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Review: ‘Spare’ yourself from media bias

Art by Thea Phillips

It seems like Prince Harry and his wife, Meghan Markle, haven’t been out of the news for the past few years. First there were all the allegations of racism, then the two stepping back as senior members of the Royal Family, then the Oprah interview and now Prince Harry’s tell-all memoir “Spare.” 

And like almost everything related to the couple, the book immediately provoked a firestorm of reactions, some less favorable than others. The book also contained an unprecedented number of allegations against members of the British Royal Family, which made Harry either a hero or public enemy number one, depending on whose side you’re on.

Putting the media circus aside, the book isn’t nearly as juicy as people seem to think. Sure, there are moments where I think I could’ve done without a slightly excessive amount of visual detail, but as a whole, the work is more of a reflection on his life and his family, described in unparalleled detail.

If you ever find yourself wanting to know more about Harry’s life or what it’s really like to be a part of the Royal Family, the book is probably your best bet since members of the Royal Family generally don’t give interviews or talk about their personal lives. In fact, it’s probably the most comprehensive narrative written about a royal.

Throughout the book, Harry’s raw emotions are displayed, including his description of the despair of having no purpose –– I especially appreciate him openly writing about his mental health and his decision to see a therapist.

Most pointedly is the racism against his wife. Harry describes the frustration the couple endured as his family repeatedly failed to protect his wife from biased media reports, like the infamous bridesmaid dress fiasco, which he says was motivated by racism.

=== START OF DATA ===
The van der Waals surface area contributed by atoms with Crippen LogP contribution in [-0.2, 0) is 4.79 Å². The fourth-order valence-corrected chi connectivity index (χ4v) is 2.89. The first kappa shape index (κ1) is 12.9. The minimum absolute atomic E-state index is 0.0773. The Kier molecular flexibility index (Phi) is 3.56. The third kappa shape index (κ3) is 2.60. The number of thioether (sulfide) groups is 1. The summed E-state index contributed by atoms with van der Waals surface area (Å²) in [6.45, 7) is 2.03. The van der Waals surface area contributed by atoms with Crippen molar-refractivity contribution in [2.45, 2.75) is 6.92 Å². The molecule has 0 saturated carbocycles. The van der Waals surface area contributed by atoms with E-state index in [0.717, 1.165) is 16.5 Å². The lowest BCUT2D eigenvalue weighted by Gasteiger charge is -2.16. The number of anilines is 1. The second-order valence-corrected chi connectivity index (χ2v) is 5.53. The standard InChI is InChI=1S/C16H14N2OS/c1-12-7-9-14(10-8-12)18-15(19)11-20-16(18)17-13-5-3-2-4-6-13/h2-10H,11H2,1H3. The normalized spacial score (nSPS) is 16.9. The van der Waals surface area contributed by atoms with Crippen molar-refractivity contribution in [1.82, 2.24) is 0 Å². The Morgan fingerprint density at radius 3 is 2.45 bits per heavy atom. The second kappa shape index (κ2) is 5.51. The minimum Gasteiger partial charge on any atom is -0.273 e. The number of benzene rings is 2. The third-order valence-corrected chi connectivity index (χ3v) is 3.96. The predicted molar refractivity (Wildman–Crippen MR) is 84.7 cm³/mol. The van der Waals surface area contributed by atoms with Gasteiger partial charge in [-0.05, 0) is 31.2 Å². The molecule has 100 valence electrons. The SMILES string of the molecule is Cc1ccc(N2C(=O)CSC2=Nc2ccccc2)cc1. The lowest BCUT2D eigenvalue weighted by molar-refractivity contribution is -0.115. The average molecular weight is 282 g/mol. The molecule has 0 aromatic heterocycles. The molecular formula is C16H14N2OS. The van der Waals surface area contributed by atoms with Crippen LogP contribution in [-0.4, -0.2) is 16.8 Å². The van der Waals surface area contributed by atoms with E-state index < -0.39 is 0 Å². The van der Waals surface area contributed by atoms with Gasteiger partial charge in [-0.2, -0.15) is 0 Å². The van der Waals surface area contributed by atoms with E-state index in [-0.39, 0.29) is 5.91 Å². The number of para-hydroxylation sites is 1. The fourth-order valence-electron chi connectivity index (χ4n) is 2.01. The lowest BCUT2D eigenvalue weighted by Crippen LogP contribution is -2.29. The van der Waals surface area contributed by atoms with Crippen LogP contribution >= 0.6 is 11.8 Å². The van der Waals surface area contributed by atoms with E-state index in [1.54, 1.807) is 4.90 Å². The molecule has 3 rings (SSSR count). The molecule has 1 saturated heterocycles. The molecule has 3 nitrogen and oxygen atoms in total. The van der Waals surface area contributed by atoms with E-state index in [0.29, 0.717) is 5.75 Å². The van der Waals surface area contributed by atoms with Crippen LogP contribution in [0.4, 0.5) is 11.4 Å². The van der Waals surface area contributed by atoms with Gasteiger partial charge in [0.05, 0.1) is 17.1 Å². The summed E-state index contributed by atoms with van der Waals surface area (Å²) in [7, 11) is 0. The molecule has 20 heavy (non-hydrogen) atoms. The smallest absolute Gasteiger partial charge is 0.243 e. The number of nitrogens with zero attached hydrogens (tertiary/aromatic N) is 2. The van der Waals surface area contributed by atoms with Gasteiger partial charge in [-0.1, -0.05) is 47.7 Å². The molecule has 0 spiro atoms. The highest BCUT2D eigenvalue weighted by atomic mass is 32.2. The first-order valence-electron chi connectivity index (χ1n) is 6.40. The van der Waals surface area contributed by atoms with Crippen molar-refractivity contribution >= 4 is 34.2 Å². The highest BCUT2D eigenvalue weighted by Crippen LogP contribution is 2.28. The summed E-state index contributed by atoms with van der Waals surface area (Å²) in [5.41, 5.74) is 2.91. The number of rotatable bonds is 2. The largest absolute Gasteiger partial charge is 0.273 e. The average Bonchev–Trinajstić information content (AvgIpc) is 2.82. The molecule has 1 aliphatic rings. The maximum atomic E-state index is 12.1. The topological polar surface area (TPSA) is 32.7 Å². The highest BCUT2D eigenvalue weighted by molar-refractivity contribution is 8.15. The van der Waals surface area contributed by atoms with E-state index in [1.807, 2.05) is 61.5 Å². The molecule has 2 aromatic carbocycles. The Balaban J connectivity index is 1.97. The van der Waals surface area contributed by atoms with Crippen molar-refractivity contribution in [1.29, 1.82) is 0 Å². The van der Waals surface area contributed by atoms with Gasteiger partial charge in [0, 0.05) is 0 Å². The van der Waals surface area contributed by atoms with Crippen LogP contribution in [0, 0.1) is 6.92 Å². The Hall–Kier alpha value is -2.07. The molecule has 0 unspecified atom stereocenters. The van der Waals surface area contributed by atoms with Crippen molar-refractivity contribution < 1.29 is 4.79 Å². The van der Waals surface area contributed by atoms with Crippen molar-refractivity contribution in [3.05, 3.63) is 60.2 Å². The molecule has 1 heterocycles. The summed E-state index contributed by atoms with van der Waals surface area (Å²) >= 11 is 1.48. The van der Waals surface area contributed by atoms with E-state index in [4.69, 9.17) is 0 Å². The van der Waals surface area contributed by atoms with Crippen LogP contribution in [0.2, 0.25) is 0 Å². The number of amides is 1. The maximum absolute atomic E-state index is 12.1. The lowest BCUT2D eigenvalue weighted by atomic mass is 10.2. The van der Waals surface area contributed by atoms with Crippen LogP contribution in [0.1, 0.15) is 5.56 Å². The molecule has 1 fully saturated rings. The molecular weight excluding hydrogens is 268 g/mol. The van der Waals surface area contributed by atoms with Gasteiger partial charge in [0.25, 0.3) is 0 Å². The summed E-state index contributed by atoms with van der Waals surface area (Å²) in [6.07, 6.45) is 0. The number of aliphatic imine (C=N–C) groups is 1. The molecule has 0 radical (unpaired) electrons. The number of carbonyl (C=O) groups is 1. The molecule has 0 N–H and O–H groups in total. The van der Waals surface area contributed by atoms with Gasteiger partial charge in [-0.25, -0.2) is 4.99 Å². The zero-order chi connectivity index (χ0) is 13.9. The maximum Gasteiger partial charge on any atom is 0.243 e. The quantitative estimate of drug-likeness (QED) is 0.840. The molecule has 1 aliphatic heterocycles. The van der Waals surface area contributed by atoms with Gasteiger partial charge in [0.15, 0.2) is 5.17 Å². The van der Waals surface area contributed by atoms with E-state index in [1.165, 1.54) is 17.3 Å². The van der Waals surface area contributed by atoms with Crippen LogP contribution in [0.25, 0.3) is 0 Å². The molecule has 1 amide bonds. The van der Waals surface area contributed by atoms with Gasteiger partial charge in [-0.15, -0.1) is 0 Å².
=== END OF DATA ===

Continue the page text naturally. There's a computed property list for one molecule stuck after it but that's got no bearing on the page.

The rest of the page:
Yet many people have heard about the book because of its explosive claims against members of his family, especially the accusation against Harry’s mother-in-law, Camilla. I’m sure all of you have heard about her infamous affair with Charles while he was still married to Princess Diana. As a result, Camilla was deeply unpopular with the British public after Diana’s death in 1997. So, Harry alleges, the Queen Consort struck a deal with the largest British tabloids where she would feed them false stories about William and Harry in exchange for positive press coverage.

I find this possible, though unlikely. I’m sure Charles did pull some backdoor shenanigans with the British press so they’d treat Camilla better; however, a full-blown conspiracy (especially with William and Harry thrown under the bus) seems unlikely. But who knows? And that “who knows” is the most damaging part of this book for the British Royal Family, because even though they supposedly have God’s right to rule, they must actively campaign every day. Not for votes, like politicians, but for popularity. Because even though the monarchy claims God’s right to rule since they officially head the Church of England, the legitimacy of the current monarch is based on nothing more than popularity. The monarch no longer wields political power, and the entire institution is essentially at the whims of popular support. So you can imagine why Harry’s startling allegations that paint the entire family as cruel, scheming and malicious can produce so much harm.

We live in the 21st century, where people are more aware and sensitive about social issues. And though the Royal Family’s popularity in the United Kingdom hasn’t suffered as much as some have predicted and a majority of the UK remains supportive, the approval ratings of Charles, Camilla and William have dropped significantly.

So maybe the book is the beginning of the end for the Royal Family, or maybe it’ll be just another blip in the family history, just like the fiascos surrounding Edward VIII or Princess Diana. But given the increased public awareness of issues like racism and mental health, and that the Royals have already been suffering from PR issues in these departments, it won’t be rainbows and unicorns for them anytime soon.

Since its publication, “Spare” has become fodder for comedians, who see it as nothing more than an immature child complaining. “The Onion,” a satirical news source, ran the mocking headline “One Time I Was In England And I Was A Prince And My Mom Was Diana And She Died And My Family Is Mean And My Wife Is Brown And I’m Sorry I Wore A Nazi Uniform” to summarize the plot. (The last part is a reference to an infamous incident where Harry wore a Nazi uniform to a Halloween party).

I find these comments too harsh. The plot can get messy at times, but the ultimate narrative of “Spare” isn’t just one deserving of complaints. Rather, it’s about moving on and the pains of being caught between a changing world and an antiquated system. So if you have time, give it a read. I promise you won’t regret it, because there might never be anything like it written again.

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